Docking of Ubiquitin to Gold Nanoparticles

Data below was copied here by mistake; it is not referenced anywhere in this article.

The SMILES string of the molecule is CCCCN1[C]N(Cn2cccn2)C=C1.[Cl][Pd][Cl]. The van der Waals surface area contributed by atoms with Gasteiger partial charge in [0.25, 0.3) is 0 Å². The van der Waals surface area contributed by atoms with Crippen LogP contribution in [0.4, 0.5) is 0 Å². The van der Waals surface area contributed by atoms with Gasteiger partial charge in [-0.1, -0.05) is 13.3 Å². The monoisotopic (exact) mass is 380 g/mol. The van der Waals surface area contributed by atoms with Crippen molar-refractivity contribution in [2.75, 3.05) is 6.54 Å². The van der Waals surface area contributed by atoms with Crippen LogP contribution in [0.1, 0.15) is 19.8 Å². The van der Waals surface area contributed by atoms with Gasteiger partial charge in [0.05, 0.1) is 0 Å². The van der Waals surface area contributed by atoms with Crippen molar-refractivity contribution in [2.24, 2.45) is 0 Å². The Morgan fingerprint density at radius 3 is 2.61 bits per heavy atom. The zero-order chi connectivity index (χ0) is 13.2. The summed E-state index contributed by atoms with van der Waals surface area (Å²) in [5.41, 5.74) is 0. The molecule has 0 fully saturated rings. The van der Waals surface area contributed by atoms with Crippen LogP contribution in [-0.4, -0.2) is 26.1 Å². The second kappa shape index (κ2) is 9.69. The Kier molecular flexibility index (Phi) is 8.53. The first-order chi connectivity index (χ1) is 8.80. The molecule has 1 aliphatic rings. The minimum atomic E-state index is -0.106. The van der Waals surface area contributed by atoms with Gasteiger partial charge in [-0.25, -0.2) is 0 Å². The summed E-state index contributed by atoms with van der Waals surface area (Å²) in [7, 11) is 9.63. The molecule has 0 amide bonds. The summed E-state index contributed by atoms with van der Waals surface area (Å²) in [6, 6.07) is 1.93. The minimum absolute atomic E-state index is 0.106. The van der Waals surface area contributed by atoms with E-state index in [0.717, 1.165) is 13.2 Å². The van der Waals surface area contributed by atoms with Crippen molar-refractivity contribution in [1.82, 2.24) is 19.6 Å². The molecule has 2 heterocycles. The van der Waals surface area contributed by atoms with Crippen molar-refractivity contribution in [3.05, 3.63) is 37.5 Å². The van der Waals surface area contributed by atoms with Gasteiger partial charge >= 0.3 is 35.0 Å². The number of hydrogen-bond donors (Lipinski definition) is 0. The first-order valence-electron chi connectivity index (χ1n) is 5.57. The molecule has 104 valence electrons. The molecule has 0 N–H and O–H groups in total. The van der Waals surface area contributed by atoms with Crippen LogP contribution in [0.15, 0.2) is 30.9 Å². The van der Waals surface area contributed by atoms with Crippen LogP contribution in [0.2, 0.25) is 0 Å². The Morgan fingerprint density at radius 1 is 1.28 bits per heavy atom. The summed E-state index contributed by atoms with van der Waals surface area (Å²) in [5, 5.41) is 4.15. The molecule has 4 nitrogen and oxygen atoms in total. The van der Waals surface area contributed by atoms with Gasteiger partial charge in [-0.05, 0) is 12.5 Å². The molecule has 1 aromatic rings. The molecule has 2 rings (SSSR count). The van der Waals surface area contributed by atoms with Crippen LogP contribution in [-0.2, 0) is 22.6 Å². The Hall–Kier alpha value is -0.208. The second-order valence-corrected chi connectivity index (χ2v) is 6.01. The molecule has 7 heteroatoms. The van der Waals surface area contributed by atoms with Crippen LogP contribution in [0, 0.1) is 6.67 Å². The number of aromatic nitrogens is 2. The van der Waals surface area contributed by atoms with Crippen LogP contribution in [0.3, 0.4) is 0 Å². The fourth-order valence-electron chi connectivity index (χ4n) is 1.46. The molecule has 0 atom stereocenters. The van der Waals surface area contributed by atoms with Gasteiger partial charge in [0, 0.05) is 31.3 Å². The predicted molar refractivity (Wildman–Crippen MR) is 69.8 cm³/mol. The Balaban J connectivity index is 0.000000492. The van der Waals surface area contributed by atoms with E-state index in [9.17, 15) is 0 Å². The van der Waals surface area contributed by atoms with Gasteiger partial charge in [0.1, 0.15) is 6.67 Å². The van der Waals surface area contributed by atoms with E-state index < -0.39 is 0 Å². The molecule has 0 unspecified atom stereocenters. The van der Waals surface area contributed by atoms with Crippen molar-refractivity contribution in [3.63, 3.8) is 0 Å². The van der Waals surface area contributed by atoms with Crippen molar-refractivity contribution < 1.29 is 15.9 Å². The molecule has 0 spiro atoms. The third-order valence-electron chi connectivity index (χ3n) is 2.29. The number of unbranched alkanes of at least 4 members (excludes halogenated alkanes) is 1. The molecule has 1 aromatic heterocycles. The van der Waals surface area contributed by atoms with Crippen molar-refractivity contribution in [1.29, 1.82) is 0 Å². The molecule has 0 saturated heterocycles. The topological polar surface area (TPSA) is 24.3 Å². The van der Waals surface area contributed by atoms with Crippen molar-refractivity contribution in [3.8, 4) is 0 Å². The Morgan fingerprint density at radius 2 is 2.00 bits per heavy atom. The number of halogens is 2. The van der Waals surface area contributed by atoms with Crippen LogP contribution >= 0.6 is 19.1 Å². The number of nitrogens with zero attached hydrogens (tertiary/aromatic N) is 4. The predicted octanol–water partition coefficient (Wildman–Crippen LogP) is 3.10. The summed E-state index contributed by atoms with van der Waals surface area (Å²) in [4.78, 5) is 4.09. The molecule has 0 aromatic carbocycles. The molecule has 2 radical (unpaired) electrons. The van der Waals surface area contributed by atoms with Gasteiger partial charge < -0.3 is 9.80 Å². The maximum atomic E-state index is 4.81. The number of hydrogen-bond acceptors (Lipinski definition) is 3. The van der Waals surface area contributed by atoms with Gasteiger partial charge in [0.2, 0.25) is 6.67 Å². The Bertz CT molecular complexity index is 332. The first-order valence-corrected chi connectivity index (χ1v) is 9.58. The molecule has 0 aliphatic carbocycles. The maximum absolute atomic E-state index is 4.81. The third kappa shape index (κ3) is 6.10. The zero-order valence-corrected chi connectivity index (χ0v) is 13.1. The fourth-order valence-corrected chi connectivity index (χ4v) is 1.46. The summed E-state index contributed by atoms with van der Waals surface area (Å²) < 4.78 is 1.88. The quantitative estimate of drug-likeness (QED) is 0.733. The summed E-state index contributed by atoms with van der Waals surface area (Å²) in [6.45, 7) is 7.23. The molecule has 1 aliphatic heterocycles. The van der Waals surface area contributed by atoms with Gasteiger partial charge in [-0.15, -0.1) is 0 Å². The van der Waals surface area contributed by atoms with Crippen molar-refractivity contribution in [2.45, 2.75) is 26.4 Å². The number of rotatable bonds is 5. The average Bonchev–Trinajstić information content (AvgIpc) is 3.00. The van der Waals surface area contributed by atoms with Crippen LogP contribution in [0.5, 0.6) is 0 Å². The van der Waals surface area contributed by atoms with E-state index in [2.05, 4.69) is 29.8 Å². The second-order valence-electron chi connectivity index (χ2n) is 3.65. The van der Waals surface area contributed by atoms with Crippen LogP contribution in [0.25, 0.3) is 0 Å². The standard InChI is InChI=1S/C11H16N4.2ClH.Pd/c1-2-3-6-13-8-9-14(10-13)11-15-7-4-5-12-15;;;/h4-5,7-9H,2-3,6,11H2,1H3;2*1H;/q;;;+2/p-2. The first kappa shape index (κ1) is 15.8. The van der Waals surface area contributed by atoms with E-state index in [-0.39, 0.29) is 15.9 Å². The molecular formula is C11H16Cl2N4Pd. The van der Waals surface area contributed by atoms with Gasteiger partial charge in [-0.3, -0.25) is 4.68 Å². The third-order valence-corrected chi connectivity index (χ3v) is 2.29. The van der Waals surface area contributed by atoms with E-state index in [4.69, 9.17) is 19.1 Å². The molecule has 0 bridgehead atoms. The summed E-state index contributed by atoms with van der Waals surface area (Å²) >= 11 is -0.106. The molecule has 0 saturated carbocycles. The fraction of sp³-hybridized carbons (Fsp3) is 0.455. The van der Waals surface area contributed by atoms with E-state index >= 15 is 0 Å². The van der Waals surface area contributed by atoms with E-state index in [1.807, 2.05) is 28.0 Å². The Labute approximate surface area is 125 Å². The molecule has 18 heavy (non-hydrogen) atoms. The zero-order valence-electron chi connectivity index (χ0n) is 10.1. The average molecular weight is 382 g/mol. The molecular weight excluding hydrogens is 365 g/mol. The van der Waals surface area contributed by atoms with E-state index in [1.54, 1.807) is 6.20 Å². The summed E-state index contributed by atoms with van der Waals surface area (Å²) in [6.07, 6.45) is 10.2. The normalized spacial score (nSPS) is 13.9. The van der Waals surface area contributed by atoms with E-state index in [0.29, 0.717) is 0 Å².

Protein–nanoparticle associations have important applications in nanoscience and nanotechnology such as targeted drug delivery and theranostics. However, the mechanisms by which proteins recognize nanoparticles and the determinants of specificity are still poorly understood at the microscopic level. Gold is a promising material in nanoparticles for nanobiotechnology applications because of the ease of its functionalization and its tunable optical properties. Ubiquitin is a small, cysteine-free protein (ubiquitous in eukaryotes) whose binding to gold nanoparticles has been characterized recently by nuclear magnetic resonance (NMR). To reveal the molecular basis of these protein–nanoparticle interactions, we performed simulations at multiple levels (<i>ab initio</i> quantum mechanics, classical molecular dynamics and Brownian dynamics) and compared the results with experimental data (circular dichroism and NMR). The results provide a model of the ensemble of structures constituting the ubiquitin–gold surface complex, and insights into the driving forces for the binding of ubiquitin to gold nanoparticles, the role of nanoparticle surfactants (citrate) in the association process, and the origin of the perturbations in the NMR chemical shifts.